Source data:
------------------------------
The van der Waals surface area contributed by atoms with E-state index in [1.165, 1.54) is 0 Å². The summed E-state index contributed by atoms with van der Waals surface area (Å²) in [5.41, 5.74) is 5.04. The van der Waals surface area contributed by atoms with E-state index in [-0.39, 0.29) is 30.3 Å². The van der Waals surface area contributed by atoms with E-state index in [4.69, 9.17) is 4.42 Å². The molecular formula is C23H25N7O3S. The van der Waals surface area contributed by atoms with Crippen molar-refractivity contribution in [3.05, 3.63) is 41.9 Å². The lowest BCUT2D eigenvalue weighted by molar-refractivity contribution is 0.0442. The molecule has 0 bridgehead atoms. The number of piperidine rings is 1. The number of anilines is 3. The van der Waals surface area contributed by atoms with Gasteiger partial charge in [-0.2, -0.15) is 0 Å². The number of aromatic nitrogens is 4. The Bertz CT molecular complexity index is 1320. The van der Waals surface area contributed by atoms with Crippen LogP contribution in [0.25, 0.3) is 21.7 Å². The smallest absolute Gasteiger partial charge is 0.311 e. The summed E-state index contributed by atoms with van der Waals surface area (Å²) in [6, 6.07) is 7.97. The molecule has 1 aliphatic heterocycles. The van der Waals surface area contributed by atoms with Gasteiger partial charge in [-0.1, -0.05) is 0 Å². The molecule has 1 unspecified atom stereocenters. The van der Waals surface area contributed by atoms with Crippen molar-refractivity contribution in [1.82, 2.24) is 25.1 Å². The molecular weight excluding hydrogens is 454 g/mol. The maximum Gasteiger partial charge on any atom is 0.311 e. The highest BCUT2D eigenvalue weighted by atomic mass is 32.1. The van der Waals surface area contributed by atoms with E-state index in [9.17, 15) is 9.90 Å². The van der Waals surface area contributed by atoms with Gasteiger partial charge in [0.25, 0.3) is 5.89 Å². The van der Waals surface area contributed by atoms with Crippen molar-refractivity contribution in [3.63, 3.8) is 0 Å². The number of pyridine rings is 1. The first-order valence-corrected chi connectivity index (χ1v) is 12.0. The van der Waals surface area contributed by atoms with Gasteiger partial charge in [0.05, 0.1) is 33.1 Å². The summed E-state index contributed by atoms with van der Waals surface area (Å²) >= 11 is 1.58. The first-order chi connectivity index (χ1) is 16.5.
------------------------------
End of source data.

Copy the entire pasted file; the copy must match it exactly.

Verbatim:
The van der Waals surface area contributed by atoms with E-state index in [1.165, 1.54) is 0 Å². The summed E-state index contributed by atoms with van der Waals surface area (Å²) in [5.41, 5.74) is 5.04. The van der Waals surface area contributed by atoms with E-state index in [-0.39, 0.29) is 30.3 Å². The van der Waals surface area contributed by atoms with E-state index in [4.69, 9.17) is 4.42 Å². The molecular formula is C23H25N7O3S. The van der Waals surface area contributed by atoms with Crippen molar-refractivity contribution in [3.05, 3.63) is 41.9 Å². The lowest BCUT2D eigenvalue weighted by molar-refractivity contribution is 0.0442. The molecule has 0 bridgehead atoms. The number of piperidine rings is 1. The number of anilines is 3. The van der Waals surface area contributed by atoms with Gasteiger partial charge in [-0.2, -0.15) is 0 Å². The number of aromatic nitrogens is 4. The Bertz CT molecular complexity index is 1320. The van der Waals surface area contributed by atoms with Crippen LogP contribution in [0.25, 0.3) is 21.7 Å². The smallest absolute Gasteiger partial charge is 0.311 e. The summed E-state index contributed by atoms with van der Waals surface area (Å²) in [6, 6.07) is 7.97. The molecule has 1 aliphatic heterocycles. The van der Waals surface area contributed by atoms with Gasteiger partial charge in [-0.1, -0.05) is 0 Å². The molecule has 1 unspecified atom stereocenters. The van der Waals surface area contributed by atoms with Crippen molar-refractivity contribution in [1.82, 2.24) is 25.1 Å². The molecular weight excluding hydrogens is 454 g/mol. The maximum Gasteiger partial charge on any atom is 0.311 e. The highest BCUT2D eigenvalue weighted by atomic mass is 32.1. The van der Waals surface area contributed by atoms with E-state index in [9.17, 15) is 9.90 Å². The van der Waals surface area contributed by atoms with Gasteiger partial charge in [0.25, 0.3) is 5.89 Å². The van der Waals surface area contributed by atoms with Crippen molar-refractivity contribution in [3.63, 3.8) is 0 Å². The number of pyridine rings is 1. The first-order valence-corrected chi connectivity index (χ1v) is 12.0. The van der Waals surface area contributed by atoms with Gasteiger partial charge in [0.05, 0.1) is 33.1 Å². The summed E-state index contributed by atoms with van der Waals surface area (Å²) >= 11 is 1.58. The first-order chi connectivity index (χ1) is 16.5.